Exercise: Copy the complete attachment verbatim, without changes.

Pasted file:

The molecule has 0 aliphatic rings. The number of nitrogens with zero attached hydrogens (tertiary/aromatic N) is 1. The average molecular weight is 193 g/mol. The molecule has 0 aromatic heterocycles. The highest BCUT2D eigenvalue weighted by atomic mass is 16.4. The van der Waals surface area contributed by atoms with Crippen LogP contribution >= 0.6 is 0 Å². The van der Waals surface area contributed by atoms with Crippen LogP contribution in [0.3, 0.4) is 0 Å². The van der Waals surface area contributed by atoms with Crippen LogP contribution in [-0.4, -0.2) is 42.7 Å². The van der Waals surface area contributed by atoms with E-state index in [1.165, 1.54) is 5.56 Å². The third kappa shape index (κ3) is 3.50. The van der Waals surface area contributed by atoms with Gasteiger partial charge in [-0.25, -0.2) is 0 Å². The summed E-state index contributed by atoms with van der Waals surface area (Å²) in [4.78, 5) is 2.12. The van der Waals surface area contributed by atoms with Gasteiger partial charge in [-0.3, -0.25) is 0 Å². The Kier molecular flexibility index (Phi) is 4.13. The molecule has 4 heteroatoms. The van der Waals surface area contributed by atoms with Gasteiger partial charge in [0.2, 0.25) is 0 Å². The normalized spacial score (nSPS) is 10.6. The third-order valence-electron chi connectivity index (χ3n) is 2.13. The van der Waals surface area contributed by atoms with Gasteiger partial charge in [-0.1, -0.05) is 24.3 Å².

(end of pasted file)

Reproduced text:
The molecule has 0 aliphatic rings. The number of nitrogens with zero attached hydrogens (tertiary/aromatic N) is 1. The average molecular weight is 193 g/mol. The molecule has 0 aromatic heterocycles. The highest BCUT2D eigenvalue weighted by atomic mass is 16.4. The van der Waals surface area contributed by atoms with Crippen LogP contribution >= 0.6 is 0 Å². The van der Waals surface area contributed by atoms with Crippen LogP contribution in [0.3, 0.4) is 0 Å². The van der Waals surface area contributed by atoms with Crippen LogP contribution in [-0.4, -0.2) is 42.7 Å². The van der Waals surface area contributed by atoms with E-state index in [1.165, 1.54) is 5.56 Å². The third kappa shape index (κ3) is 3.50. The van der Waals surface area contributed by atoms with Gasteiger partial charge in [-0.25, -0.2) is 0 Å². The summed E-state index contributed by atoms with van der Waals surface area (Å²) in [4.78, 5) is 2.12. The van der Waals surface area contributed by atoms with Gasteiger partial charge in [-0.3, -0.25) is 0 Å². The Kier molecular flexibility index (Phi) is 4.13. The molecule has 4 heteroatoms. The van der Waals surface area contributed by atoms with Gasteiger partial charge in [0.2, 0.25) is 0 Å². The normalized spacial score (nSPS) is 10.6. The third-order valence-electron chi connectivity index (χ3n) is 2.13. The van der Waals surface area contributed by atoms with Gasteiger partial charge in [-0.1, -0.05) is 24.3 Å².